The program provides up to $30,000 toward graduate study related to public service.
Sydney Kamen ’19 wants to help people around the world lead healthier lives. Her career plan just got a big boost from the Harry S. Truman Scholarship Foundation, which has given her a scholarship to pursue graduate study.
Created by Congress in 1975, the Truman Foundation, honoring the 33rd President, selected 59 scholars from a field of 756 applicants this year. The awards recognize and support leadership, public service, and academic achievement, providing each scholar up to $30,000 toward a public service-related graduate degree along with assistance in career counseling, internship placement, and professional development.
Kamen has personal reasons to dedicate her life to health care. When she was 12, she landed in the hospital with a grim prognosis: Doctors feared she might become unable to see, hear, or walk. She missed over a year of school. “My doctors gave me a second chance, and their compassion and lifesaving knowledge has given me the opportunity to pursue my passions of global and public health, and give back to my community through it,” she says.
With a double major in geography and sociology, Kamen is making good on that promise. At Dartmouth, she has been a War and Peace Fellow, a Global Health Fellow, a Great Issues Scholar, and the president of the International Development Forum at the John Sloan Dickey Center for International Understanding. She is also the founder and president of So Others Are Protected (SOAP), a nonprofit organization helping prevent the spread of disease by promoting sanitation around the world. As an exchange student in northwestern Rwanda, working with widowed genocide survivors, Kamen helped design and implement a comprehensive initiative combatting malnutrition.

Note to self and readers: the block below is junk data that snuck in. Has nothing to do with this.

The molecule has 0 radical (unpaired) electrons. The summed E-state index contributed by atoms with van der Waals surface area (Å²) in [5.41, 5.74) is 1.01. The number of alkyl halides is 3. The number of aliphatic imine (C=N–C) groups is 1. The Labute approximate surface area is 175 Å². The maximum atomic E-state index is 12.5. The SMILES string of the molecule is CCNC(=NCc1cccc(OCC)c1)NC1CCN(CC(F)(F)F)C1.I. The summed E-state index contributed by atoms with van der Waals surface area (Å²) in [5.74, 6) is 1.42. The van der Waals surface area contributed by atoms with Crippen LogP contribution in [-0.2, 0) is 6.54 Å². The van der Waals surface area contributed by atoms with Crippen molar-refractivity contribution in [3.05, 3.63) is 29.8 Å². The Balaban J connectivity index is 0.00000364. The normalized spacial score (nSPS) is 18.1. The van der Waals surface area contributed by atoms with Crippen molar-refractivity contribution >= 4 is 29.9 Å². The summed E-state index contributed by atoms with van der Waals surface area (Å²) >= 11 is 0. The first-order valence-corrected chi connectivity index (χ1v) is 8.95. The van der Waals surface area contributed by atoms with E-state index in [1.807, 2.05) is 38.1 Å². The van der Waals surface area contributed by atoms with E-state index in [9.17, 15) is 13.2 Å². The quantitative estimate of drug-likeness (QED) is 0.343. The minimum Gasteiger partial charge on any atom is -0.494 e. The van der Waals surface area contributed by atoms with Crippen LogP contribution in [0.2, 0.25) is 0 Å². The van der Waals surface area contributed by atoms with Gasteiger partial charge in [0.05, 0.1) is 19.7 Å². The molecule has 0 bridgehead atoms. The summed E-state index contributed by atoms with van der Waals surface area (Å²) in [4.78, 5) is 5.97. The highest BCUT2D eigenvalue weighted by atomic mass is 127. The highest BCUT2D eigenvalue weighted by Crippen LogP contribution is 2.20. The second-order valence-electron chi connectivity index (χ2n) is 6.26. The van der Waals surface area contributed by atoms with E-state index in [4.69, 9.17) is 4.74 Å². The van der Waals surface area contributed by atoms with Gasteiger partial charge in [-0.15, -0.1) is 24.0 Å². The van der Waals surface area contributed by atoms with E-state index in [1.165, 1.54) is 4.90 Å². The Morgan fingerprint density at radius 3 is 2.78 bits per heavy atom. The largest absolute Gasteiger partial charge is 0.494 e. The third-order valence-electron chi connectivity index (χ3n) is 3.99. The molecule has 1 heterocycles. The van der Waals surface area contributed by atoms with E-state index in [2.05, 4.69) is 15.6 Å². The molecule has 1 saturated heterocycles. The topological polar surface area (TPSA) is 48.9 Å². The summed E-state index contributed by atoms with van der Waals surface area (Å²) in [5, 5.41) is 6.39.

She’s in Rwanda this term, interning for the U.S. Department of State at its embassy in Kigali. “I learned the good news about the Truman fellowship via a Skype call with President Hanlon,” she says, “and I unapologetically laughed and sobbed from 8,000 miles away. I’m over the moon.
“While I feel overwhelmed with excitement to be counted among the Truman’s elite community of scholars, I feel even more inspired to serve my country, and grateful to the men and women who have supported me, pushed me, challenged me, and let me stand on their shoulders along the way,” says Kamen.
She singles out three especially formative Dartmouth classes: “Health Disparities,” a sociology course taught by Assistant Professor Emily Walton; “Science Policy and Diplomacy,” an environmental studies seminar taught by Melody Brown Burkins, associate director of the Dickey Center; and “Global Health and Society,” taught by Lisa Adams, associate dean for global health and an associate professor of medicine at the Geisel School of Medicine.
“Sydney’s approach to her work embodies all the philosophies of global health equity that many of us working in the field are trying to emphasize and teach,” says Adams.
On the heels of the Truman announcement, Kamen learned that she has been awarded a National Security Education Program (NSEP) scholarship supporting a year of Swahili immersion in Tanzania. “It’s been one exciting week,” she says.
Students interested in learning about Truman Scholarships and other opportunities should visit Dartmouth’s Office of Fellowship Advising.
Charlotte Albright can be reached at char[email protected].